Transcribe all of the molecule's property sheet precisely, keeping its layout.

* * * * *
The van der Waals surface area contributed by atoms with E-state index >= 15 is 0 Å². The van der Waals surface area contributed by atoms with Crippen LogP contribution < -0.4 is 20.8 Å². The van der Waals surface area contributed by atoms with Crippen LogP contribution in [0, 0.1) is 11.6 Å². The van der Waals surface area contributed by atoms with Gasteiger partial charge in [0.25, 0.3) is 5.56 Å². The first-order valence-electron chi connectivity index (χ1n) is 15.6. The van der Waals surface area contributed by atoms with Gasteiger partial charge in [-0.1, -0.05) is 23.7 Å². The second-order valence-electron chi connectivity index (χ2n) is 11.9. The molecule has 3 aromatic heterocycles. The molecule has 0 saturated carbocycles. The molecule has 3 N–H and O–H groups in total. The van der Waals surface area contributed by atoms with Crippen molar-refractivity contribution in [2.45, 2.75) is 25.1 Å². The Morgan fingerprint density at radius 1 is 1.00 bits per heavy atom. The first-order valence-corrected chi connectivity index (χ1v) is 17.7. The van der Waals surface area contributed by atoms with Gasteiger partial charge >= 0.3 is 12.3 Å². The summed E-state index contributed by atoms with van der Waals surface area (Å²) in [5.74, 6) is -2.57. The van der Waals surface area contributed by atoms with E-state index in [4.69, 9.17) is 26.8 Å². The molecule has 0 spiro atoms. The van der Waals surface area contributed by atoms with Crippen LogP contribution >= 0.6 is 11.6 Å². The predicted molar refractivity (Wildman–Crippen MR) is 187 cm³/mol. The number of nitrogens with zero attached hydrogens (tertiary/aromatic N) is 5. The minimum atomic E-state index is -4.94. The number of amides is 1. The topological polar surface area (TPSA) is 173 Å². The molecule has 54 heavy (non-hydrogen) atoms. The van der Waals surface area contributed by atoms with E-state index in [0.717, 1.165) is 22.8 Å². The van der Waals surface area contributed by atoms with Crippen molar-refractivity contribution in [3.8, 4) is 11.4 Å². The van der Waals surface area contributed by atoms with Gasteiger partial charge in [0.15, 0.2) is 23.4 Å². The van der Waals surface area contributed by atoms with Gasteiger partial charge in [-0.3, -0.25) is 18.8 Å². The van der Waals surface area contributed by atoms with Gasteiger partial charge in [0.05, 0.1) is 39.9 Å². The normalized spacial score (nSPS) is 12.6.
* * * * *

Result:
The van der Waals surface area contributed by atoms with E-state index >= 15 is 0 Å². The van der Waals surface area contributed by atoms with Crippen LogP contribution < -0.4 is 20.8 Å². The van der Waals surface area contributed by atoms with Crippen LogP contribution in [0, 0.1) is 11.6 Å². The van der Waals surface area contributed by atoms with Gasteiger partial charge in [0.25, 0.3) is 5.56 Å². The first-order valence-electron chi connectivity index (χ1n) is 15.6. The van der Waals surface area contributed by atoms with Gasteiger partial charge in [-0.1, -0.05) is 23.7 Å². The second-order valence-electron chi connectivity index (χ2n) is 11.9. The molecule has 3 aromatic heterocycles. The molecule has 0 saturated carbocycles. The molecule has 3 N–H and O–H groups in total. The van der Waals surface area contributed by atoms with Crippen molar-refractivity contribution in [2.45, 2.75) is 25.1 Å². The Morgan fingerprint density at radius 1 is 1.00 bits per heavy atom. The first-order valence-corrected chi connectivity index (χ1v) is 17.7. The van der Waals surface area contributed by atoms with Gasteiger partial charge >= 0.3 is 12.3 Å². The summed E-state index contributed by atoms with van der Waals surface area (Å²) in [5.74, 6) is -2.57. The van der Waals surface area contributed by atoms with E-state index in [4.69, 9.17) is 26.8 Å². The molecule has 0 spiro atoms. The van der Waals surface area contributed by atoms with Crippen LogP contribution >= 0.6 is 11.6 Å². The predicted molar refractivity (Wildman–Crippen MR) is 187 cm³/mol. The number of nitrogens with zero attached hydrogens (tertiary/aromatic N) is 5. The minimum atomic E-state index is -4.94. The number of amides is 1. The topological polar surface area (TPSA) is 173 Å². The molecule has 54 heavy (non-hydrogen) atoms. The van der Waals surface area contributed by atoms with E-state index in [0.717, 1.165) is 22.8 Å². The van der Waals surface area contributed by atoms with Crippen molar-refractivity contribution in [3.8, 4) is 11.4 Å². The van der Waals surface area contributed by atoms with Gasteiger partial charge in [0.15, 0.2) is 23.4 Å². The van der Waals surface area contributed by atoms with Gasteiger partial charge in [-0.3, -0.25) is 18.8 Å². The van der Waals surface area contributed by atoms with Gasteiger partial charge in [0.05, 0.1) is 39.9 Å². The normalized spacial score (nSPS) is 12.6.